Most 19th and 20th century nickel silver objects will be found either as the unchanged copper-nickel-zinc alloy or with a thin film of electrodeposited silver on the surface. A simple spot test may be used to distinguish these materials (Appendix 9).
One very easy way to recognise the presence of nickel, either as nickel plating or its presence in an alloy, is to look for the bright lemon-green corrosion products which characterise nickel (II) compounds. The colour is a much more lemon-yellow-green than the characteristic blue-green of copper.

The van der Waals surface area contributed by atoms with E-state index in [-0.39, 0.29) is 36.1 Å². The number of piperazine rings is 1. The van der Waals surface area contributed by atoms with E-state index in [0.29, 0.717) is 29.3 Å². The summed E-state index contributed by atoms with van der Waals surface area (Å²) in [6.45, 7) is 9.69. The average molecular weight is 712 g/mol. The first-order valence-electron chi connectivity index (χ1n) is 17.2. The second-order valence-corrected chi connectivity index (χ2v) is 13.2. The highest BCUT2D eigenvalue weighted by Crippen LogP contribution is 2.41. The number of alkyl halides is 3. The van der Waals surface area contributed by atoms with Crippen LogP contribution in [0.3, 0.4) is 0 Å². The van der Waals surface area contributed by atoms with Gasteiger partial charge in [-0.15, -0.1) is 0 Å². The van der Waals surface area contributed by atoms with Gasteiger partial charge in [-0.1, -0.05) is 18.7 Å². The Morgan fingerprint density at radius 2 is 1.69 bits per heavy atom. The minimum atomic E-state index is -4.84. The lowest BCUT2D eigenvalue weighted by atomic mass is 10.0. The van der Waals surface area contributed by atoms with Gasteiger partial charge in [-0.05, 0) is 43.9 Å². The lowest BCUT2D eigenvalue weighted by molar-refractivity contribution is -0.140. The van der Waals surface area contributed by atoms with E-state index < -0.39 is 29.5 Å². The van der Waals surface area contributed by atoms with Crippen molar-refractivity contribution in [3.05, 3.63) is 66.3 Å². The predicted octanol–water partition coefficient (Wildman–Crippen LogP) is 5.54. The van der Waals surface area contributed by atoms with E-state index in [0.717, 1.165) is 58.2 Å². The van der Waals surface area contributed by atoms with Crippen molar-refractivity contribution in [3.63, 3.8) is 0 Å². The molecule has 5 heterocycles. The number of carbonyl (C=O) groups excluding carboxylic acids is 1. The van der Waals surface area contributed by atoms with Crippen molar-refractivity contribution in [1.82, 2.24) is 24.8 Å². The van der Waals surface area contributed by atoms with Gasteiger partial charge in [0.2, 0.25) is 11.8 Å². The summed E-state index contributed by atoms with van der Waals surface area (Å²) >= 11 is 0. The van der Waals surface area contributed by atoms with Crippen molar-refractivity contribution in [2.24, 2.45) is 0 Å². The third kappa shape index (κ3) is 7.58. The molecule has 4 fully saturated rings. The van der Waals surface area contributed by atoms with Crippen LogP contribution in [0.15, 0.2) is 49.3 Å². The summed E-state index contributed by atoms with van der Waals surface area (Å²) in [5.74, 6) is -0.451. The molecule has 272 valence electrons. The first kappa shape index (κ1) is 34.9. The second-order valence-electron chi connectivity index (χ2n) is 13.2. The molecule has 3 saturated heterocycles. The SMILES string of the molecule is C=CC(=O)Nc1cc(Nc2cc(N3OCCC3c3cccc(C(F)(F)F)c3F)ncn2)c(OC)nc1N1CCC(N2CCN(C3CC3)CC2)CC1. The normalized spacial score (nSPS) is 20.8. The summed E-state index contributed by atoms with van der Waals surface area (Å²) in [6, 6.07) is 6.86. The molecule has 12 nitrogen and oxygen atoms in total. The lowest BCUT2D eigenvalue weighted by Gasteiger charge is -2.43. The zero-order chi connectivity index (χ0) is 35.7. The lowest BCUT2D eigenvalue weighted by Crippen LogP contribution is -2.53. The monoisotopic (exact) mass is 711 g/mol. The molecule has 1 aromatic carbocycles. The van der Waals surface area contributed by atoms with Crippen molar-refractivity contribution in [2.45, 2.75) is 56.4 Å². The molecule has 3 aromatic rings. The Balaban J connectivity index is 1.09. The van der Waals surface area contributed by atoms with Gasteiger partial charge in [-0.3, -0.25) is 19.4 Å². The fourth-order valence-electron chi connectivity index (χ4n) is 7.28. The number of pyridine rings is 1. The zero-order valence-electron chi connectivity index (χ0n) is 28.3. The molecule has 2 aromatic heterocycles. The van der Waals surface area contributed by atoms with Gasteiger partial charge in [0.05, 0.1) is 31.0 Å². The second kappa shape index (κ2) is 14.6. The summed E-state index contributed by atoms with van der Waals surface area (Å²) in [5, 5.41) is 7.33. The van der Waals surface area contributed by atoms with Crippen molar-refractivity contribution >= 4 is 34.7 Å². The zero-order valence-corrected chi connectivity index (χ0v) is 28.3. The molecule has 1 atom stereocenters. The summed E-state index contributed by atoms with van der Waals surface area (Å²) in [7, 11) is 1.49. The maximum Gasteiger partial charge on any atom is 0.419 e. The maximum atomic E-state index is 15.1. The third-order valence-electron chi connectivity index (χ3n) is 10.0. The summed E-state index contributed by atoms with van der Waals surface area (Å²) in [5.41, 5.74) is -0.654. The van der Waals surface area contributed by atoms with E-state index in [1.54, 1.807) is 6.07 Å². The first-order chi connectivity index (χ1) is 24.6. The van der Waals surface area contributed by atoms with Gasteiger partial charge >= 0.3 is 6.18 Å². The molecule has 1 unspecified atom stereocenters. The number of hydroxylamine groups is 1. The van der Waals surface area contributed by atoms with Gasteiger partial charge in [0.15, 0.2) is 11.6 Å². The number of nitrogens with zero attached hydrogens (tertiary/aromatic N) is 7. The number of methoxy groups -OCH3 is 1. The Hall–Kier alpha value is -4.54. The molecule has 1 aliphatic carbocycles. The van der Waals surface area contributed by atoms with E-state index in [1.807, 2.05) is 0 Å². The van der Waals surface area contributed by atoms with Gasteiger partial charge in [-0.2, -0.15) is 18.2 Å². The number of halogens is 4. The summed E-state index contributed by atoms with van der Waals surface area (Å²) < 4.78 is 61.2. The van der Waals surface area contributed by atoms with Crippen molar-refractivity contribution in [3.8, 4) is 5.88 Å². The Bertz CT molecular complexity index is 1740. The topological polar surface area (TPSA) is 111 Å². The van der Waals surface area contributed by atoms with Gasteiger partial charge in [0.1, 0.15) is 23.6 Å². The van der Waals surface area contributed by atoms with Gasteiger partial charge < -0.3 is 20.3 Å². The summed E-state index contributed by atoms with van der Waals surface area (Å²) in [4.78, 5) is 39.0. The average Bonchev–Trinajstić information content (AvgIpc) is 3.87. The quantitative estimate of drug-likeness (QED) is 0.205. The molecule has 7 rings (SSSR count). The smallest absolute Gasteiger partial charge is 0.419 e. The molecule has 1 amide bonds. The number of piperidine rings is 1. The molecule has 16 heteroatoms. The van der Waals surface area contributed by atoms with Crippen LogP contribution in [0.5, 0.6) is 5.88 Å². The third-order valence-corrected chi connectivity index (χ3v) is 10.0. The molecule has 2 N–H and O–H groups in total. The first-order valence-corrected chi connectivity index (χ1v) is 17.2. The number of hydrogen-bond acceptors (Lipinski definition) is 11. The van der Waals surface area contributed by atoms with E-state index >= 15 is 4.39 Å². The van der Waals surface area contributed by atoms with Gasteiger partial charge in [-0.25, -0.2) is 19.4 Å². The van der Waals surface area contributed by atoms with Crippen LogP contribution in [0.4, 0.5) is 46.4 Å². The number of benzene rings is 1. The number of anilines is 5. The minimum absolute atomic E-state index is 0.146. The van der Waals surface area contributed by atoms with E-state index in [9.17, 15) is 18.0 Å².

In Australia only coins minted before the introduction of decimal coinage (1966) contain any significant amounts of silver. To remove tarnish from coins containing silver, follow the procedures specifically outlined for silver.
For coinage and other nickel silver objects, treat corrosion products according to the methods outlined below for copper and its alloys (brass and bronze).
To treat electroplated nickel silver, follow the guidelines for silver objects.